I’m either too old—or too young—for Lisbon.

It’s vitally important that I listen to my inner voice.

That quiet consciousness saying things like:

  • “Don’t pick up that anvil; it’s too heavy.”
  • “You really should stop drinking. Like, now.”
  • “Swatting at that wasp will only make it angry.”

In Lisbon, my inner voice was working overtime, alerting me to the fact that this was not the place for me.DSC_0670 19.24.38Don’t get me wrong. It’s beautiful and charming and full of history. But I simply didn’t fit in. I was often reminded (and starkly aware) that I was either too old—or too young—for this city. Or perhaps both. Here’s why.

Lisbon is a melting pot of cultures. People easily slip from Portuguese to Spanish to French to English in the same conversation. People of all kinds abound. And, while there is an ever-present coating of conservative Catholicism, the place feels firmly rooted in progressive humanism. All of the things I love and value, right?!

Except most of those people are sexy and loud and mostly topless most of the time.

A younger, Panama-City-Beach-for-spring-break Mike would have loved this town. But I have firmly embraced my middle-aged self. And, frankly, I get a bit offended when the table of German twenty-somethings next to us decide to undress in the middle of lunch.

When I’m eating a sandwich, I really don’t need to see nipples.

But then there is the other side of the coin. I’m also too young for Lisbon. Generations of those rambunctious young people seem to skip the middle years and move immediately from lithe and sexy to elderly and sophisticated.

There were tons of senior citizens, smoking thin cigarettes like they were in the talkies, dressed sharply and eclectically, owning the room or the park bench and not giving a damn about anything.

People like this grand dame in whom Angela swears she found her spirit animal. “I can’t wait to be her!” she whispered as the lady took a seat next to us in the cafe.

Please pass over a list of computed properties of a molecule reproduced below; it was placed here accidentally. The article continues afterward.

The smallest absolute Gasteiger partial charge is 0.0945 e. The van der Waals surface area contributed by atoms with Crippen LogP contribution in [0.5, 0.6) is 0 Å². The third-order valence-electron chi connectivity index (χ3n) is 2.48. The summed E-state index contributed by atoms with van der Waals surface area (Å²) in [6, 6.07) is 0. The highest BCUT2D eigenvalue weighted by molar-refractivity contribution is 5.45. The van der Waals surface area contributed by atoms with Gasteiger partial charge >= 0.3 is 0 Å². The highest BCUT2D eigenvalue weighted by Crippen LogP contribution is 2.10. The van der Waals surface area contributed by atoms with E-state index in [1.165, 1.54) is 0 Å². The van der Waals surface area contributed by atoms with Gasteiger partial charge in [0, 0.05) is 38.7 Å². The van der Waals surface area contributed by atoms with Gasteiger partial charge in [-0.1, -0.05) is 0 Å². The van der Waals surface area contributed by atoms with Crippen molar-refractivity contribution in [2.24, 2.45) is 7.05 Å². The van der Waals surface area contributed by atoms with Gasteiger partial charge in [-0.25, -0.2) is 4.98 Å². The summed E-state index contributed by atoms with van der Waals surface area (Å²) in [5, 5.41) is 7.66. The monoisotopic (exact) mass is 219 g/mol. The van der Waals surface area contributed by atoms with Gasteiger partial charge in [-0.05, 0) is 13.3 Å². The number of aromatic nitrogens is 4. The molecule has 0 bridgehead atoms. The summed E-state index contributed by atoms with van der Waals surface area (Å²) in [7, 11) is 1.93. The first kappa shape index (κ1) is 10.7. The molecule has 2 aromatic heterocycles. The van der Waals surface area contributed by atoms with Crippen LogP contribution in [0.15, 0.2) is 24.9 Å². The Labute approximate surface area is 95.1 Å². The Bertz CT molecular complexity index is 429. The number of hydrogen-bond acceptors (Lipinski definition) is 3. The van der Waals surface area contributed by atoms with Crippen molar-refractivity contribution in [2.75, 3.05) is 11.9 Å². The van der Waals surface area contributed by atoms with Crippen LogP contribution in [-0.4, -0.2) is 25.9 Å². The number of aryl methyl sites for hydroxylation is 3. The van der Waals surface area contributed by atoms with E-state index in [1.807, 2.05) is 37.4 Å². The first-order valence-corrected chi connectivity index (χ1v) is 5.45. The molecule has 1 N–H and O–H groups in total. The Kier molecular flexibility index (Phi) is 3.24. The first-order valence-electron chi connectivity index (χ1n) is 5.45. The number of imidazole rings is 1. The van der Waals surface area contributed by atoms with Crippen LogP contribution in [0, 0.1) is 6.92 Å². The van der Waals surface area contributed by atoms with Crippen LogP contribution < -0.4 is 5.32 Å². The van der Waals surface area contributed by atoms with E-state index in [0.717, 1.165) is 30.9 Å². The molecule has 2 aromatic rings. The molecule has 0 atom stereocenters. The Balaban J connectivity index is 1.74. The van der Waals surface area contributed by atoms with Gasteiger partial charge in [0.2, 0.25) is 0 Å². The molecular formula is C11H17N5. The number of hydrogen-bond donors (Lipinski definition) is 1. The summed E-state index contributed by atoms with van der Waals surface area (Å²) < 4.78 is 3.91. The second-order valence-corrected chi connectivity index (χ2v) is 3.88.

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I found a similar connection when I saw an elderly gentleman rise from his park bench, stride across the green with purpose, pluck a flower from the hedge, and hand it to a pretty lady before walking away without saying a word to her.

Poetic and beautiful and strange, this place.

But, alas, not for me. At least not yet.

Lisbon may be for you, however, no matter your age. So here are some of the things we did find most enjoyable.

The city is quite walkable with twisting, narrow streets full of sound and electricity. We sampled several tiny cafes serving a fusion of cuisines, with our favorite being the Roots Tapas Bar, a Portuguese-Asian-Reggae joint literally next door to our Airbnb.


If you’re into jogging, biking, or rollerblading, then this is the city for you, with nearly four miles of flat and occasionally shaded boardwalk running along the Tagus River. It passes through several small parks and sports a variety of bars and restaurants along the way.

We hiked all four miles one very hot day, beginning in the city center and ending at the UNESCO world heritage site of Belém Tower. Although the site was closed for the day by the time we arrived, we still enjoyed the view and appreciated the significance of the structure.


Do you love Lisbon? Tell us what we should see and do on our next visit that will help us love it more, too.